Every single syllable has to come through perfectly.
The first time, yeah. I had to stay away from certain types of delays I would normally use, or vocal effects, because they would step on the next line. In comedy, a lot of it is timing. They love delays and effects but they have to use the right one; they have to be very specific so they don’t mess with the timing of the joke, of what they were putting out there. And again, they did a good job of dummying up that kind of thing so that I had a good template to work on. I used their delays and their effects as they had them. Sometimes I made it better, and sometimes I didn’t. When I did, they were happy, and they wanted me to try everything. I did most of the EQ and compression, if not all. But we kept some of the effects that they had going on that were specific to the record.
These guys have some production chops.
Absolutely. One of the songs is supposed to sound like two guys in a bedroom who just got a brand-new keyboard for the first time. Jorma actually produced that entirely. He programmed the beat and did the synth and bass lines, and he did it less than exceptionally on purpose. He wasn’t supposed to sound like Rodney Jerkins; he was supposed to sound like a 16-year-old kid who got his very first MPC, or whatever.
It’s fun to make fun of a lack of production chops.
Yeah. They’ll make fun of everything. They have no fear.
Given the time frame of the Turtleneck & Chain project, it was one of the first major-release projects to be done with Pro Tools 9.
Yeah, and that was really great because I was using Pro Tools LE, and some of these sessions were massive with the background vocals by the time I got the tracks. I’d literally have an instrumental session and I would be comping that, editing it, putting it on a grid, figuring out how to reconstruct the 2-track there with a 2-track of the vocals. Then I would put that into the vocal session and go ahead and do whatever pitching, time aligning, cleaning up was necessary on the vocals, and then start trying to marry and comp and get it to the point that I could mix.
And, significantly, you mix completely in the box.
When I committed to going into the box, I fully committed. I was never a hybrid mixer. All of my primary processing was outboard. Pro Tools, for me, was used as a tape machine and something for editing and pitching—production, not mixing. But I decided I wanted to mix in the box. A couple of plug-ins came out that allowed me to emulate that background noise that you get from consoles and outboard gear—tape hiss, for lack of a better word, just white noise. As we all know, with digital, when there’s nothing, there’s nothing. That’s not true in the analog world; when there’s nothing there’s still something—whether it’s audible or not, it’s still there. And once VCAs and trim automation became available [in Pro Tools], I just jumped in. Now I am 100-percent in the box—every bit of it! [Laughs] There’s not a single piece of outboard gear and there hasn’t been for years.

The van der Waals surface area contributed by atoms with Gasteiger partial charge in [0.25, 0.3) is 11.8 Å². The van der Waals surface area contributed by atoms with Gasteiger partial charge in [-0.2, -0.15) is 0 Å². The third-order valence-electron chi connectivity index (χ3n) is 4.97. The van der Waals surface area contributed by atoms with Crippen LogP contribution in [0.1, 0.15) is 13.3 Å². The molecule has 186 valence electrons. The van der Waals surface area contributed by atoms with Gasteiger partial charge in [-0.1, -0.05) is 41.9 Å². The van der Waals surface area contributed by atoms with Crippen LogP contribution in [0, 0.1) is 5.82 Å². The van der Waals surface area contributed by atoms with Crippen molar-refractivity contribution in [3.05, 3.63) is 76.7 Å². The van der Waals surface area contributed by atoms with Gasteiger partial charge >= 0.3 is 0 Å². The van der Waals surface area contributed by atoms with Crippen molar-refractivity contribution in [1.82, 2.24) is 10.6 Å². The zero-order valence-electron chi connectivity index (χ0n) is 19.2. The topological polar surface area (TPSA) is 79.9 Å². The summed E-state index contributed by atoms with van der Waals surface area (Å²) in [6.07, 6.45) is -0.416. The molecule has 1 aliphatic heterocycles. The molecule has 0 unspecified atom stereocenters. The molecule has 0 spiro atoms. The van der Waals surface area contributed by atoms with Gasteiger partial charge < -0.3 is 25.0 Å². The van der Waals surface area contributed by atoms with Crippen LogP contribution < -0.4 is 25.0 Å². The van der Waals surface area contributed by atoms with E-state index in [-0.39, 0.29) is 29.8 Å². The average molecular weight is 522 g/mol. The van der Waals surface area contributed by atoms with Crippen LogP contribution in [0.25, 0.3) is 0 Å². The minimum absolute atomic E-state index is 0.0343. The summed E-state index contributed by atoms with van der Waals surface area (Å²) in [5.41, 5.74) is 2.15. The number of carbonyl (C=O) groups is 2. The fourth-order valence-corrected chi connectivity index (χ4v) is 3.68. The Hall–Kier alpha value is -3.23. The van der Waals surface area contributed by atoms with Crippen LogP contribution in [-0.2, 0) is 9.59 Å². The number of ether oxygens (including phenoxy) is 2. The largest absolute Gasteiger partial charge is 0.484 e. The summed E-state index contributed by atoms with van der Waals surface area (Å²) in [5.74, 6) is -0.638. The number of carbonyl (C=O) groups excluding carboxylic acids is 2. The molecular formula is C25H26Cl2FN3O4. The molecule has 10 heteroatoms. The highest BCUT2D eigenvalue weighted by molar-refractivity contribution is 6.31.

Your mixing sessions with the Lonely Island took place in Lower Manhattan at Downtown Music Studios, which you describe as your “go-to” studio. What is it about that facility that appeals to you?
I use my system in combination with their system to mix records. It’s very accommodating of my particular way of working. It’s a great-sounding room. The clients love it. I love it down there. It’s my first choice of studios in New York at this point. It’s got a full chef’s kitchen. You walk past the label and the publishing arm, and once you hit the studio, you’re completely isolated, and they have their own lounge and their own staff and everything. So you really feel isolated without being isolated.
I understand that you’re a frequent visitor there.
Yeah. I mean, every opportunity, to be perfectly honest. The ability to work out of your house is great, but I’ve been doing this long enough that I prefer being in a proper environment. It’s more conducive to making records. The vibe is awesome. [Downtown Music’s chief engineer] Zach Hancock has done a phenomenal job with it. He’s got a vintage Neve [8014 console] and a ton of great outboard gear. I tracked drums down there for a project, and didn’t have to rent a single thing. [Studio A has] a big control room with natural light, and the small room [Studio B] sounds really punchy. I actually prefer it for mixing because it’s a little smaller and really punchy. It has Genelec [1031As], which I’m familiar with. Their Pro Tools rig is macked out. When I didn’t have my own setup and I needed a TDM rig to do these sessions, it always worked, it always ran smoothly. Not enough can be said for being able to walk into a studio and just have stuff work these days. I think it’s an under-appreciated element. It’s a phenomenal facility.
Which room did you use for mixing?
I was in the A room with the Neve. Having the three guys plus me and the assistant, and occasionally friends or film crews or whatever, made that the right choice. I have a pair of JBL 6328s that I’ve been using that live down there, so I’m very familiar with the way that they sound in the room. I use their rig 90 percent of the time and my hard drive when it was necessary. Downtown has matched their rig to mine. I don’t really have to bring mine down there any more.
My setup fits in a backpack. I was able to take my laptop to the mastering sessions [at Sterling Sound]. Instead of asking [mastering engineer] Chris Gehringer, “Can you bring the vocals out a little bit more,” I just went in the lounge and printed the vocals up a half a dB and gave it back to him.
All in all, Turtleneck & Chain sounds like it worked out as a fun New York City–based project.
I’m in New York, and I love it here, and it’s starting to pay off, being loyal to the city and the people who are still here. I would never have gotten this gig if I were in L.A.—ever.